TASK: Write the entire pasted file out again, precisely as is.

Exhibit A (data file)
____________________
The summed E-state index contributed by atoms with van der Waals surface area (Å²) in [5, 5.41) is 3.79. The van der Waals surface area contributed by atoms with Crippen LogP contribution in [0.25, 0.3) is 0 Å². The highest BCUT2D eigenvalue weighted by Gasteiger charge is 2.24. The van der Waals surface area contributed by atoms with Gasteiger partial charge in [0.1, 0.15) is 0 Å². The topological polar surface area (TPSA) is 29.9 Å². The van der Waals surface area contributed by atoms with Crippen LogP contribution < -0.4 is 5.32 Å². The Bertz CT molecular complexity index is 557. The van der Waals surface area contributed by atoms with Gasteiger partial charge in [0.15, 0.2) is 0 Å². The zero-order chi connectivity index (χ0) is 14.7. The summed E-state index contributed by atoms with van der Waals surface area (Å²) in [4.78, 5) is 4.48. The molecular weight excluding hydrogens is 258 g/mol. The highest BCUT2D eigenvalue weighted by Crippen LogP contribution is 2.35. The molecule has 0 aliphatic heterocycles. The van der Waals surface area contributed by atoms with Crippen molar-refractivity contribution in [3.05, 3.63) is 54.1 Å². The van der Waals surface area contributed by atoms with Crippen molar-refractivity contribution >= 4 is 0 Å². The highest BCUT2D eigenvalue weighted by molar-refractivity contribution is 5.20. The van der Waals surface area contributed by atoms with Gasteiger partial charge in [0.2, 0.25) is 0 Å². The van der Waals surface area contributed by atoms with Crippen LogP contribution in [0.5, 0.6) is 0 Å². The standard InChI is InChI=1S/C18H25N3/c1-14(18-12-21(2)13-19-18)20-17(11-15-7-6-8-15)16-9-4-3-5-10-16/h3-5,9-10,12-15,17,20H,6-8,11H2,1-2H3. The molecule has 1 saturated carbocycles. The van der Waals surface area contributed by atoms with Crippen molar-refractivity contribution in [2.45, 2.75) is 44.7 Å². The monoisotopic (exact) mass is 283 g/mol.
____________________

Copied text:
The summed E-state index contributed by atoms with van der Waals surface area (Å²) in [5, 5.41) is 3.79. The van der Waals surface area contributed by atoms with Crippen LogP contribution in [0.25, 0.3) is 0 Å². The highest BCUT2D eigenvalue weighted by Gasteiger charge is 2.24. The van der Waals surface area contributed by atoms with Gasteiger partial charge in [0.1, 0.15) is 0 Å². The topological polar surface area (TPSA) is 29.9 Å². The van der Waals surface area contributed by atoms with Crippen LogP contribution < -0.4 is 5.32 Å². The Bertz CT molecular complexity index is 557. The van der Waals surface area contributed by atoms with Gasteiger partial charge in [0.15, 0.2) is 0 Å². The zero-order chi connectivity index (χ0) is 14.7. The summed E-state index contributed by atoms with van der Waals surface area (Å²) in [4.78, 5) is 4.48. The molecular weight excluding hydrogens is 258 g/mol. The highest BCUT2D eigenvalue weighted by Crippen LogP contribution is 2.35. The molecule has 0 aliphatic heterocycles. The van der Waals surface area contributed by atoms with Crippen molar-refractivity contribution in [3.05, 3.63) is 54.1 Å². The van der Waals surface area contributed by atoms with Crippen molar-refractivity contribution >= 4 is 0 Å². The highest BCUT2D eigenvalue weighted by molar-refractivity contribution is 5.20. The van der Waals surface area contributed by atoms with Gasteiger partial charge in [0.2, 0.25) is 0 Å². The van der Waals surface area contributed by atoms with Crippen LogP contribution in [0.5, 0.6) is 0 Å². The standard InChI is InChI=1S/C18H25N3/c1-14(18-12-21(2)13-19-18)20-17(11-15-7-6-8-15)16-9-4-3-5-10-16/h3-5,9-10,12-15,17,20H,6-8,11H2,1-2H3. The molecule has 1 saturated carbocycles. The van der Waals surface area contributed by atoms with Crippen molar-refractivity contribution in [2.45, 2.75) is 44.7 Å². The monoisotopic (exact) mass is 283 g/mol.